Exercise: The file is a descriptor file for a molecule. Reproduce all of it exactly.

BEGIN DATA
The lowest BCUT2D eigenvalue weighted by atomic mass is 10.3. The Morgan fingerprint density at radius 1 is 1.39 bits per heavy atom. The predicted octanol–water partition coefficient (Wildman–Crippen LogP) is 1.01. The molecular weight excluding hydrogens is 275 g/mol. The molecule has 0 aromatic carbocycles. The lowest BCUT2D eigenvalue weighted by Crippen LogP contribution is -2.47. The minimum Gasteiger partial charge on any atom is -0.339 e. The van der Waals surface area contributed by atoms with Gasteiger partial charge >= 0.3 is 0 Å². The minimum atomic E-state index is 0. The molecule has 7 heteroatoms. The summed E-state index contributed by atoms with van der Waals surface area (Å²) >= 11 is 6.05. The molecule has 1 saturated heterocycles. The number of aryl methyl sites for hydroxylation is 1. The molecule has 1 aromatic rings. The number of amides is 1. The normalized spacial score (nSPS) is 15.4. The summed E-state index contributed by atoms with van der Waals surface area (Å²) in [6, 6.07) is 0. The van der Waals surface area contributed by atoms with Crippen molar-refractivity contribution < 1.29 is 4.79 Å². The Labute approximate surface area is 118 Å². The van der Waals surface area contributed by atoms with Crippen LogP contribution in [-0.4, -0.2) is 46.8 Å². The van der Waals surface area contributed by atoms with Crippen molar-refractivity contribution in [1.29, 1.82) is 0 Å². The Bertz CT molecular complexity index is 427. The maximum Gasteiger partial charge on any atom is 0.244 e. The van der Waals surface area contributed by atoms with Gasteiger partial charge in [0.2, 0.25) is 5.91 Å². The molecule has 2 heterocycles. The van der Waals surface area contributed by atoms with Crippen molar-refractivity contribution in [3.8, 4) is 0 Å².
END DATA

The lowest BCUT2D eigenvalue weighted by atomic mass is 10.3. The Morgan fingerprint density at radius 1 is 1.39 bits per heavy atom. The predicted octanol–water partition coefficient (Wildman–Crippen LogP) is 1.01. The molecular weight excluding hydrogens is 275 g/mol. The molecule has 0 aromatic carbocycles. The lowest BCUT2D eigenvalue weighted by Crippen LogP contribution is -2.47. The minimum Gasteiger partial charge on any atom is -0.339 e. The van der Waals surface area contributed by atoms with Gasteiger partial charge >= 0.3 is 0 Å². The minimum atomic E-state index is 0. The molecule has 7 heteroatoms. The summed E-state index contributed by atoms with van der Waals surface area (Å²) >= 11 is 6.05. The molecule has 1 saturated heterocycles. The number of aryl methyl sites for hydroxylation is 1. The molecule has 1 aromatic rings. The number of amides is 1. The normalized spacial score (nSPS) is 15.4. The summed E-state index contributed by atoms with van der Waals surface area (Å²) in [6, 6.07) is 0. The van der Waals surface area contributed by atoms with Crippen molar-refractivity contribution < 1.29 is 4.79 Å². The Labute approximate surface area is 118 Å². The van der Waals surface area contributed by atoms with Crippen LogP contribution in [-0.4, -0.2) is 46.8 Å². The van der Waals surface area contributed by atoms with Crippen molar-refractivity contribution in [1.29, 1.82) is 0 Å². The Bertz CT molecular complexity index is 427. The maximum Gasteiger partial charge on any atom is 0.244 e. The van der Waals surface area contributed by atoms with Gasteiger partial charge in [0.2, 0.25) is 5.91 Å². The molecule has 2 heterocycles. The van der Waals surface area contributed by atoms with Crippen molar-refractivity contribution in [3.8, 4) is 0 Å².